"We knew these games (Fresno State, USC) were going to be tough for us," said Theus. "That is where toughness comes in. So far, we haven't shot the ball well. We have gotten to the free throw line and rebounded well. Each game has been nip-and-tuck, but we don't sustain those positive traits. We have to be tougher to win. Guys need to get back on defense and get those '50-50' plays. We need to find out who is going to make those plays to get the ball."

Matadome Memo …
Former Fresno State standout and current NBA star Paul George of the Indiana Pacers purchased the majority of the tickets to insure a sold out crowd of 15,596 at the Fresno State's arena, the Save Mart Center … The announced attendance was 14,770, the fourth-largest home crowd in the history of Fresno State basketball, and the seventh-largest crowd to ever watch a basketball game in the 55-year history of Matador history … Josh Greene's team-high 17 points gives him 1,042 career points to move past Todd Bowser (1986-89, 1990-91) into 14th place on the CSUN career scoring list.

 

 

 

 

 

 

 

 

 

 

 

 

 

 

 

 

 

 

 

 

 

 

 

For Immediate Release: Monday, November 18, 2013

Two Outstanding Water Polo Players Sign National Letters of Intent with CSUN

 

   Northridge, Calif. – Maddie Sanchez and Shannon Hovanesian, two outstanding high school senior water polo players, have signed National Letters of Intent with Cal State Northridge, according to head coach Dr. Marcelo Leonardi.

   Sanchez and Hovanesian, both seniors, will enroll at CSUN in the Fall of 2014.

   "Maddie is an extraordinary attacker and playmaker," said Dr. Leonardi. "She has exceptional ball handling skills, great vision, explosiveness in the water, and can score in a variety of ways. Maddie will make an immediate impact in the Northridge program next year."

   Sanchez is currently a senior at Murrieta Valley High School. She will graduate in 2014.  

   Her credentials not only include major honors in high school but also nationally and internationally as well. In 2011 and 2012, Sanchez helped Murrieta Valley to the CIF Division III championships. Her outstanding team play garnered her all-CIF accolades among several post-season awards. Sanchez also has gained valuable experience playing on the United States Women's National Youth Team. She is also a member of the Olympic Development Program.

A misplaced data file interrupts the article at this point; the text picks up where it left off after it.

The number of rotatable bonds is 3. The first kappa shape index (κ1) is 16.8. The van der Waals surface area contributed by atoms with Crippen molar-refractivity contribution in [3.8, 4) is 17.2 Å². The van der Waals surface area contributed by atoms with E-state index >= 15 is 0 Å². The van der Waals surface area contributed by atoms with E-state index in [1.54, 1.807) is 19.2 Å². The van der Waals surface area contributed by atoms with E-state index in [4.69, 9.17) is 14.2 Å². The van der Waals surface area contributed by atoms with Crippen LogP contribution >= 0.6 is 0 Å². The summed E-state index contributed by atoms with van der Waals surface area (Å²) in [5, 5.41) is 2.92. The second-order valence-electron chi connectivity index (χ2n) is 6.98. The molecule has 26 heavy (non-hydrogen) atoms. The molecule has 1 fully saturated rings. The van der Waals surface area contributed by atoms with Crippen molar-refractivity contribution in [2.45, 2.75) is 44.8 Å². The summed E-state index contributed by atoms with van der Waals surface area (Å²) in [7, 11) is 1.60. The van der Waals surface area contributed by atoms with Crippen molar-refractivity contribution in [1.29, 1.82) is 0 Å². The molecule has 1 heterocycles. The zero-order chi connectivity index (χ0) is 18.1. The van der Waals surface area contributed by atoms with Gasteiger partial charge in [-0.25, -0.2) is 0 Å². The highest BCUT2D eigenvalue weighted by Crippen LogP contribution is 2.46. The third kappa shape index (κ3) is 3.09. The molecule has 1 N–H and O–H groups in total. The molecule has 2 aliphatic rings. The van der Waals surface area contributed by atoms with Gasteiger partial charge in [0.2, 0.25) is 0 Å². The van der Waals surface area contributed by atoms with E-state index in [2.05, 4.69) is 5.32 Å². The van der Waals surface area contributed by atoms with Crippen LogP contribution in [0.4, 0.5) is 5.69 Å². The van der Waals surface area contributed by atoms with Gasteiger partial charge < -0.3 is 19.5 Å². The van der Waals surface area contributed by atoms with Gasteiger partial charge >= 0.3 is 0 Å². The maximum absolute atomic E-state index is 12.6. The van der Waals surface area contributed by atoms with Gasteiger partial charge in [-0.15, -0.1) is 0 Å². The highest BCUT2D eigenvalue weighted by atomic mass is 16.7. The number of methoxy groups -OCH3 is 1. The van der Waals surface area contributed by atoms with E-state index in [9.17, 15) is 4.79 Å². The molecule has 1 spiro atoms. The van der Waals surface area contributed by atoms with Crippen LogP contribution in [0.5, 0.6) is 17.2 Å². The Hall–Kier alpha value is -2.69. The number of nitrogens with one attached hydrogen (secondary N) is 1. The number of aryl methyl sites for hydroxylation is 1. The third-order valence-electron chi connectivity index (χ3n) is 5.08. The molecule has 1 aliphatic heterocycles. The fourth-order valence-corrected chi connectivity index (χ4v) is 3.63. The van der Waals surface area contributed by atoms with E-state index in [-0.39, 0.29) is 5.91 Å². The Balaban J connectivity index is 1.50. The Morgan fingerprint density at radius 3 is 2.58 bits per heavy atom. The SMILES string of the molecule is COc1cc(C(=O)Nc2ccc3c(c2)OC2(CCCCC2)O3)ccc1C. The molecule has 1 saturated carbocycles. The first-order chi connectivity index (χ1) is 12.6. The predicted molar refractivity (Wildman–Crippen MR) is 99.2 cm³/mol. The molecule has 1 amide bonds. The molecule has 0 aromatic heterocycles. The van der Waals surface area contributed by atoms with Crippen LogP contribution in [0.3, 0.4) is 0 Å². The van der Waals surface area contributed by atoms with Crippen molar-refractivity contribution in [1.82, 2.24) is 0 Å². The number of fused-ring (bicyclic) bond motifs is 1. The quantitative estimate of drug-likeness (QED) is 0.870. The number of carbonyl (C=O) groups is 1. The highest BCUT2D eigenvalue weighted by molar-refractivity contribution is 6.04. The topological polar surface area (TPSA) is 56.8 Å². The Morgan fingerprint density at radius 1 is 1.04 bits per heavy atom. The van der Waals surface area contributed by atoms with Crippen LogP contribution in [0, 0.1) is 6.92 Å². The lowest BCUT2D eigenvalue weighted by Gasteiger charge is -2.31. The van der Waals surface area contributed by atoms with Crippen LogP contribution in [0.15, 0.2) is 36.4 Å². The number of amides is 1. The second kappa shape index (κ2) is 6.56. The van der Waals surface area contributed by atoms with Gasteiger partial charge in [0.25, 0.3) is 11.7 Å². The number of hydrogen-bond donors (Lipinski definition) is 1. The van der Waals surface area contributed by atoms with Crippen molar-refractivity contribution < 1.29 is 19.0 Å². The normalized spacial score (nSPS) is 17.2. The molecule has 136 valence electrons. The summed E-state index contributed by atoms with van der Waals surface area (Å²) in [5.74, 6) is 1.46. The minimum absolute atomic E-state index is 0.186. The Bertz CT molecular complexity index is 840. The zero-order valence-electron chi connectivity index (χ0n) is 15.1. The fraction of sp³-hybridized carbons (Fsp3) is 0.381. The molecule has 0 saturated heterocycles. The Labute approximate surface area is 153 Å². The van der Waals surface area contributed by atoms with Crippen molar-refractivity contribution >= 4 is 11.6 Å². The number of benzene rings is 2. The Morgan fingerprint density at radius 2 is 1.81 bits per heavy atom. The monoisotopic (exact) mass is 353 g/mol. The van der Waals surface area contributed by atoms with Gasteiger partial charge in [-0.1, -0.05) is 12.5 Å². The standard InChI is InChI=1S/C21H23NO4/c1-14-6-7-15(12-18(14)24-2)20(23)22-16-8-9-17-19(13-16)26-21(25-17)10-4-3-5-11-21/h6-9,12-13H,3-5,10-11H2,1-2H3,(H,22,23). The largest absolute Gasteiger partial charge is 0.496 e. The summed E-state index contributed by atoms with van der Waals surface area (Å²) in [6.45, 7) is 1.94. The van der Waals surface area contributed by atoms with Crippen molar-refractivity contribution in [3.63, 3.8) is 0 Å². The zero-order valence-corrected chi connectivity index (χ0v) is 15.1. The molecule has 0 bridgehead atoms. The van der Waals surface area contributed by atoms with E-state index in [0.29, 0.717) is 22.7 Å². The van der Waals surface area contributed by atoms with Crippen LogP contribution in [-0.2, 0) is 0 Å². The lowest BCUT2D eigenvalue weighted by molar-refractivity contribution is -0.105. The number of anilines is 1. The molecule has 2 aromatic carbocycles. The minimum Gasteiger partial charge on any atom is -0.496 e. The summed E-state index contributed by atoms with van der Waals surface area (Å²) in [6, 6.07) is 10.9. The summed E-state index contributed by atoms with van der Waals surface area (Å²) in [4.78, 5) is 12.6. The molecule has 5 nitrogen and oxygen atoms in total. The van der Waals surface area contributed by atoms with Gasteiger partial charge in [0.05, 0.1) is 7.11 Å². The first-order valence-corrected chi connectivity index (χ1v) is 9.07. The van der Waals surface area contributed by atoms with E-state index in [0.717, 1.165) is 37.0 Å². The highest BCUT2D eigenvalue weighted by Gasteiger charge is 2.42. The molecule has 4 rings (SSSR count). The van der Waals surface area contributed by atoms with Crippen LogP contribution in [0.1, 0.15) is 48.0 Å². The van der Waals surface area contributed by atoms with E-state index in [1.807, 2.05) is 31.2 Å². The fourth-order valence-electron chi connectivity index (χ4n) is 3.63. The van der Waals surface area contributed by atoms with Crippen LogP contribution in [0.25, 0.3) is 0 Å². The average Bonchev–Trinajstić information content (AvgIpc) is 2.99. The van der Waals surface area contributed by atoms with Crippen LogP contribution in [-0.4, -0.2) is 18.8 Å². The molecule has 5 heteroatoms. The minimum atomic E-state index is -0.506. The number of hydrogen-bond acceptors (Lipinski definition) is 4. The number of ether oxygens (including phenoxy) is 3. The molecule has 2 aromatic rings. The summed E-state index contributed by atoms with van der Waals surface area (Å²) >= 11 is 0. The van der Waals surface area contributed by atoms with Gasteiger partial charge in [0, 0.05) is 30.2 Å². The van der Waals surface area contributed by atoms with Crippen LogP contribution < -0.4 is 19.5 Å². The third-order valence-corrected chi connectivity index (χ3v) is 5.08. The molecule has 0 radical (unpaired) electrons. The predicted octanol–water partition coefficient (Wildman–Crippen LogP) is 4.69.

"I chose CSUN because of its awesome water polo program and coaching staff," said Sanchez. "On my recruiting trip, I instantly clicked with the team and its culture. I'm excited to be a Matador and be a part of the program for the next four years."

   Sanchez also plays for the Elite Water Polo club under the tutelage of Bryon Lynton. This club team has also produced former Matador and MVHS alums Sydney Sonoda and Kirra Kylander.

   Power and versatility are adjectives that describe the talents of Hovanesian, who is currently a senior at Crescenta Valley High School.

   "She has the ability to play several positions in the water," said Dr. Leonardi. "Shannon also brings with her experience playing in the Olympic Developmental Program."

   Hovanesian has developed and fine-tuned her water polo skills at Crescenta Valley High School. During her tenure at CVHS, she gained first team all-CIF accolades in leading the team to the CIF Division 5 championship in 2013. She was also selected as the Pacific League Player of the Year as a junior in 2013.

   "Shannon will definitely make an immediate impact to the CSUN program both academically and athletically," said Dr. Leonardi. "Shannon boasts of a 4.0 grade point average, which places her at the top of her class academically."

   Hovanesian is also a member of the Rose Bowl Water Polo club program under the guidance of Adam Roth.

   "CSUN fulfills my dream of playing on a Division I women's water polo team in California under the guidance of head coach Marcelo Leonardi," said Hovanesian, who selected CSUN after her official visit. I am looking forward to becoming a part of this team. The team's level of commitment to water polo is equivalent to their dedication to their academic achievements."